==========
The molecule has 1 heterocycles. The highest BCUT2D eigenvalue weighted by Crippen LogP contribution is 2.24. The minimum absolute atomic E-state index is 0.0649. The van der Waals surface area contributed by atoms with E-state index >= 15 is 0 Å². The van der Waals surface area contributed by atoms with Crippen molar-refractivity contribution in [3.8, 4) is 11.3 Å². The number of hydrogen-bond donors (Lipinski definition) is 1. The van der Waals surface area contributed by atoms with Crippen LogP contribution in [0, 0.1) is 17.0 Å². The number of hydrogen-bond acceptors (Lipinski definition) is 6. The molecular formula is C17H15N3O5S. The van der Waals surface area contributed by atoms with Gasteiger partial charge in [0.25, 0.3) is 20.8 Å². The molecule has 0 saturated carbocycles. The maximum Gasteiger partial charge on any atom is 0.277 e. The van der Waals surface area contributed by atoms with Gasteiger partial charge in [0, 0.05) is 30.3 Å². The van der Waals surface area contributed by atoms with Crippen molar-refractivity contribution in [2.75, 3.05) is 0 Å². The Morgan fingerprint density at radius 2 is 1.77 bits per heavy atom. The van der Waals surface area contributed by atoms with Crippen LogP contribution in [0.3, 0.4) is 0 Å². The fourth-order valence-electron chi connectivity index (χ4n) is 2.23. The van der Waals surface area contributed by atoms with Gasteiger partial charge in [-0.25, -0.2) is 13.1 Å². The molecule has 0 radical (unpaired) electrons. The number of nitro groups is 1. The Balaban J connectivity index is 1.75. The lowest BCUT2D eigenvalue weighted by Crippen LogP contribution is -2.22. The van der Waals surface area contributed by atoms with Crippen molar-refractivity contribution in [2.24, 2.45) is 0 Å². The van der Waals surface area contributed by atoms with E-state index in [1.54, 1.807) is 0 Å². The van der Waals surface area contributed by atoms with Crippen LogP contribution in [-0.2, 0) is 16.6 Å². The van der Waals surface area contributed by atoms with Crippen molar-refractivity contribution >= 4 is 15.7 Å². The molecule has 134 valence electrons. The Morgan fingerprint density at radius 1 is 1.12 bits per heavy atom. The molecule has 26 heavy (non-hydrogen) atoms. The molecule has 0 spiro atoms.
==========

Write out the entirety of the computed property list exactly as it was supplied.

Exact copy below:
The molecule has 1 heterocycles. The highest BCUT2D eigenvalue weighted by Crippen LogP contribution is 2.24. The minimum absolute atomic E-state index is 0.0649. The van der Waals surface area contributed by atoms with E-state index >= 15 is 0 Å². The van der Waals surface area contributed by atoms with Crippen molar-refractivity contribution in [3.8, 4) is 11.3 Å². The number of hydrogen-bond donors (Lipinski definition) is 1. The van der Waals surface area contributed by atoms with Crippen LogP contribution in [0, 0.1) is 17.0 Å². The number of hydrogen-bond acceptors (Lipinski definition) is 6. The molecular formula is C17H15N3O5S. The van der Waals surface area contributed by atoms with Gasteiger partial charge in [0.25, 0.3) is 20.8 Å². The molecule has 0 saturated carbocycles. The maximum Gasteiger partial charge on any atom is 0.277 e. The van der Waals surface area contributed by atoms with Gasteiger partial charge in [0, 0.05) is 30.3 Å². The van der Waals surface area contributed by atoms with Crippen molar-refractivity contribution in [2.75, 3.05) is 0 Å². The Morgan fingerprint density at radius 2 is 1.77 bits per heavy atom. The van der Waals surface area contributed by atoms with Crippen LogP contribution in [0.3, 0.4) is 0 Å². The fourth-order valence-electron chi connectivity index (χ4n) is 2.23. The van der Waals surface area contributed by atoms with Gasteiger partial charge in [-0.25, -0.2) is 13.1 Å². The molecule has 0 radical (unpaired) electrons. The number of nitro groups is 1. The Balaban J connectivity index is 1.75. The lowest BCUT2D eigenvalue weighted by Crippen LogP contribution is -2.22. The van der Waals surface area contributed by atoms with Crippen molar-refractivity contribution in [2.24, 2.45) is 0 Å². The van der Waals surface area contributed by atoms with E-state index in [1.54, 1.807) is 0 Å². The van der Waals surface area contributed by atoms with Crippen LogP contribution in [-0.2, 0) is 16.6 Å². The van der Waals surface area contributed by atoms with Crippen molar-refractivity contribution >= 4 is 15.7 Å². The molecule has 134 valence electrons. The Morgan fingerprint density at radius 1 is 1.12 bits per heavy atom. The molecule has 26 heavy (non-hydrogen) atoms. The molecule has 0 spiro atoms.